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Operation: Logic Bomb

Jaleco is one of the few publishers that I don’t really have a strong opinion of.  Throughout the 8 & 16-bit era they released many titles however outside of the Bases Loaded and Rushing Beat series never managed to achieve a breakout hit.  It always seemed as though the majority of their output were right on the cusp of greatness but held back by one or two flaws.  The few that overcame this stigma were truly excellent but sadly overlooked such as Astyanax and Shatterhand.

Operation Logic Bomb is one such title, an enjoyable overhead shooter that combines many different elements to become greater than the sum of its parts.  Why it flew so far under the radar is a bit of a mystery but I’ll guess the box art played a part.  The comic book style cover art isn’t exactly the greatest and while it certainly helped it stand out judging by the game’s obscurity it wasn’t enough.  This wouldn’t be the first time Jaleco tried this; their fighting game Tuff Enuff has even worse box art and makes me want to punch its cover monkey rather than give the game a spin.  Nothing wrong with a little outside the box thinking but when you go too far you end up with this:

At a hidden laboratory an experiment using interdimensional technology goes awry and all contact is lost.  Because of the lab’s failure the barrier between worlds has been broken with mysterious creatures streaming through.  An unknown organization sends in a cyborg soldier to survey the damage and clean up the mess.

This is actually the third in a trilogy of overhead action titles named Ikari no Yousai in Japan.  In the US we only saw two such releases with all connections removed.  Fortified Zone was the first in the series and an early Gameboy release and pretty unique for its time as it was an original IP and not a port.  For reasons unknown its sequel remained a Japanese exclusive with OLB picking up the slack.

As the lone soldier called in to wreck shop and save the scientist you start the game with little more than the shirt on your back.  During the course of the game however eventually you’ll come across three extra weapons that can be switched on the fly and a few special items that will aid in your progress.  Each weapon has its strengths and weaknesses but most importantly they never become obsolete.  Some enemies and bosses are immune to specific armaments so you would do well to become familiar with your armaments.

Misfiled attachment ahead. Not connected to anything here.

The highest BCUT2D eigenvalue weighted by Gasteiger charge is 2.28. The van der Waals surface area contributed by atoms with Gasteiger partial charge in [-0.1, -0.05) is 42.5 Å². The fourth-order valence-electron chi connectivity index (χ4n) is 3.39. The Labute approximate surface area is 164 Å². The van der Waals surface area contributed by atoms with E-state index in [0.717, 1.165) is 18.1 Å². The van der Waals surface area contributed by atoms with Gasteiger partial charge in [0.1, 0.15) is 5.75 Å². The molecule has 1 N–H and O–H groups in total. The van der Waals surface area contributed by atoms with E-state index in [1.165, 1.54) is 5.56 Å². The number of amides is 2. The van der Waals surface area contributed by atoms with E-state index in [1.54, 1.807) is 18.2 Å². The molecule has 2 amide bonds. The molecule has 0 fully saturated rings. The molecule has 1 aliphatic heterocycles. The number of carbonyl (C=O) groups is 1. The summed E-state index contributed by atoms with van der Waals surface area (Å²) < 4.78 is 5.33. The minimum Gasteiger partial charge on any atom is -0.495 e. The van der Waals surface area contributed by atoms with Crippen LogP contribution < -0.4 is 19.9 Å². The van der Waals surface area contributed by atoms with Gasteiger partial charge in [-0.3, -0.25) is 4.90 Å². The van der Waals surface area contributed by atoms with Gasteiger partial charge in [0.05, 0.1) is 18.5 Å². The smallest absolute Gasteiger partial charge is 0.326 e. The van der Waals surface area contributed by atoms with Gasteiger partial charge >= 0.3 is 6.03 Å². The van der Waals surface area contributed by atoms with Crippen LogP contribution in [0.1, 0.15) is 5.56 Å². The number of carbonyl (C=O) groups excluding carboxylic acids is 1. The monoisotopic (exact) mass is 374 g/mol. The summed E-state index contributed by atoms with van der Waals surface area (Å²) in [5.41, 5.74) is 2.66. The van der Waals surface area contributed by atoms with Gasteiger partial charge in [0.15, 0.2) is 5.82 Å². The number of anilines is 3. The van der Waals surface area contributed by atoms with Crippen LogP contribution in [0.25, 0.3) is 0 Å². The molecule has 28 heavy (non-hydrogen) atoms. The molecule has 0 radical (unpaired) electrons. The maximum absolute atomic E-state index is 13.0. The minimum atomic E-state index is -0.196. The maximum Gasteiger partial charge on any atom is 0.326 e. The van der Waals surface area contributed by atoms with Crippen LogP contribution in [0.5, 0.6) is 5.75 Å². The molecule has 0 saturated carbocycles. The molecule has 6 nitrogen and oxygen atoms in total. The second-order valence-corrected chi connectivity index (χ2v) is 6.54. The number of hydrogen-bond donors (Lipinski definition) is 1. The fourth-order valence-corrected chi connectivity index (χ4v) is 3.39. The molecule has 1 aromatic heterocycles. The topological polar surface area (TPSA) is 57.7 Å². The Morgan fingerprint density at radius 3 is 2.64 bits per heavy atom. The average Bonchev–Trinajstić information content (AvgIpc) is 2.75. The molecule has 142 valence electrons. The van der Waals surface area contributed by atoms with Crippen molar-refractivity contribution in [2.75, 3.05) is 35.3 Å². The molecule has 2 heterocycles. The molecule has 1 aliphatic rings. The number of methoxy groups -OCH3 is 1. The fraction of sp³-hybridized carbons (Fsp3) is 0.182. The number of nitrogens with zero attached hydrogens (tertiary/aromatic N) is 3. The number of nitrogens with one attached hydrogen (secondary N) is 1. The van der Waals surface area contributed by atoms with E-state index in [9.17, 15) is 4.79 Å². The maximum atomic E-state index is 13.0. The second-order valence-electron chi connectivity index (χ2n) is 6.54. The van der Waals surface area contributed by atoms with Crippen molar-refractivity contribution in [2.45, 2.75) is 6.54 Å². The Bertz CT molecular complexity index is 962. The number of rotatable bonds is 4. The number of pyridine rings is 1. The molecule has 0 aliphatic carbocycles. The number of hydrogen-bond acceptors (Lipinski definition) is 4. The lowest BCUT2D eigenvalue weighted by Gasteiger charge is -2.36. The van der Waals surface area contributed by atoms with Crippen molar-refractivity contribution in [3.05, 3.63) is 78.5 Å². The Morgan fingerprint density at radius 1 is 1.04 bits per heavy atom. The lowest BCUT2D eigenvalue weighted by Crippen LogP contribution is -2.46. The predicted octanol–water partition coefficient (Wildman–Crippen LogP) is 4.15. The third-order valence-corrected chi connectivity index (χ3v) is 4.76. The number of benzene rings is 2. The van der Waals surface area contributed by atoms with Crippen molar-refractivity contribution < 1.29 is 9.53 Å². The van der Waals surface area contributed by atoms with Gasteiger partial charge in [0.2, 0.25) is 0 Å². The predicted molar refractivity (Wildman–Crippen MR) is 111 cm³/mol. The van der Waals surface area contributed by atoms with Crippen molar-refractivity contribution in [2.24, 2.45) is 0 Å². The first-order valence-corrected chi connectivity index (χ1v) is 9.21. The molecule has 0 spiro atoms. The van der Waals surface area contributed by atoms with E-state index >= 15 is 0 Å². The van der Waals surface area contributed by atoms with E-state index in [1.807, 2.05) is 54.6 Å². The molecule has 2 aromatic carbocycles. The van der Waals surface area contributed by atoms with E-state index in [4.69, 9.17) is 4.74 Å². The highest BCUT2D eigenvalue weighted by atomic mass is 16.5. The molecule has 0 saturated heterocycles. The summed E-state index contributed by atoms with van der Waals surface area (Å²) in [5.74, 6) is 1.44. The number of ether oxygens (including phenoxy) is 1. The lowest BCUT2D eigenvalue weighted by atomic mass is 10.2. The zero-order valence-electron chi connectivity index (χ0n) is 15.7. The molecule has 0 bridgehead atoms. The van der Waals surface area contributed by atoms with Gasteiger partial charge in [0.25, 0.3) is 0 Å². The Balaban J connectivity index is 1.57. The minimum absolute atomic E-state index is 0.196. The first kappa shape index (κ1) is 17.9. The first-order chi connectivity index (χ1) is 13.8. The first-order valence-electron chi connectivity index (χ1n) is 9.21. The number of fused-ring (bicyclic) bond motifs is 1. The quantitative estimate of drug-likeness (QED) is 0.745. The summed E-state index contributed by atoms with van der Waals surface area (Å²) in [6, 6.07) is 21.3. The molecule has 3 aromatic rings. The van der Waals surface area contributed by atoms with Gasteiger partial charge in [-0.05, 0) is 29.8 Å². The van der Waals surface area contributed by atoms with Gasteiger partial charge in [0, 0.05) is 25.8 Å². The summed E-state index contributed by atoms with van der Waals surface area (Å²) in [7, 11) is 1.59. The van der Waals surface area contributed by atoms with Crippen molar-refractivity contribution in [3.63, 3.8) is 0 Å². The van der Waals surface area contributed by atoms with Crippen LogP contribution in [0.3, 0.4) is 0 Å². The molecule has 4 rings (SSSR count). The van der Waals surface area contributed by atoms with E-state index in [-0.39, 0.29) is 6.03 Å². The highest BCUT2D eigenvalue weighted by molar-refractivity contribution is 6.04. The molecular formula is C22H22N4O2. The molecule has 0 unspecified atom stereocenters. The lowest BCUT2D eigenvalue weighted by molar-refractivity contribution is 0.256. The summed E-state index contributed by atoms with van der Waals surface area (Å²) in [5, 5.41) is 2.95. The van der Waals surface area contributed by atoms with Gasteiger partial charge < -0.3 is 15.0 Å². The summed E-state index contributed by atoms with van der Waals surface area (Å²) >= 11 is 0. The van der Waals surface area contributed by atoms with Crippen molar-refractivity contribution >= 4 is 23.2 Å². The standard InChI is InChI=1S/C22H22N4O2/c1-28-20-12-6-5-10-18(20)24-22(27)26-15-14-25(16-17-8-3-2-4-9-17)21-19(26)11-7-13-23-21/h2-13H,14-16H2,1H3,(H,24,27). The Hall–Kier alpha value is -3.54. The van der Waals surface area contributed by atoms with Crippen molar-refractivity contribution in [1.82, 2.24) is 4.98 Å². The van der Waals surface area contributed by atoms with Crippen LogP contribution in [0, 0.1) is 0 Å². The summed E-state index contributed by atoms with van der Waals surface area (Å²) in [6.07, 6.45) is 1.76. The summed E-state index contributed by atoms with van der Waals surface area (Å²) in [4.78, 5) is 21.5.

The Straight arrow is a rapid fire machine gun and the default weapon that doesn’t excel in any one category but does have the longest range.  The spread eagle offers a wider range but suffers from the shortest range.  The R-laser is the weakest but can bounce off walls like its name suggests.  The Firebug is the most powerful and versatile as its flames will wrap around corners and objects to an extent.  2 additional items make an appearance toward the end of the game; the Decoy unit creates a transparent clone to fool enemies in your stead and the claymore is….a claymore mine.  Search hard enough and you might find one more weapon although it isn’t better than the flamethrower.

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Operation Logic Bomb is a top down shooter first and foremost but that label is only part of the overall picture.  It has many commonalities with games like Zelda and Metroid, albeit in a condensed form.  As you explore the many sectors of the lab you’ll come across data terminals that need to be destroyed to restore the area to its original form.  Sometimes access to these terminals is barred until you’ve cleared a given room of enemies. Other times you’ll need a particular weapon to destroy them such as bouncing the R-laser off the walls of a small crevice, prompting you to leave it for later like in Metroid.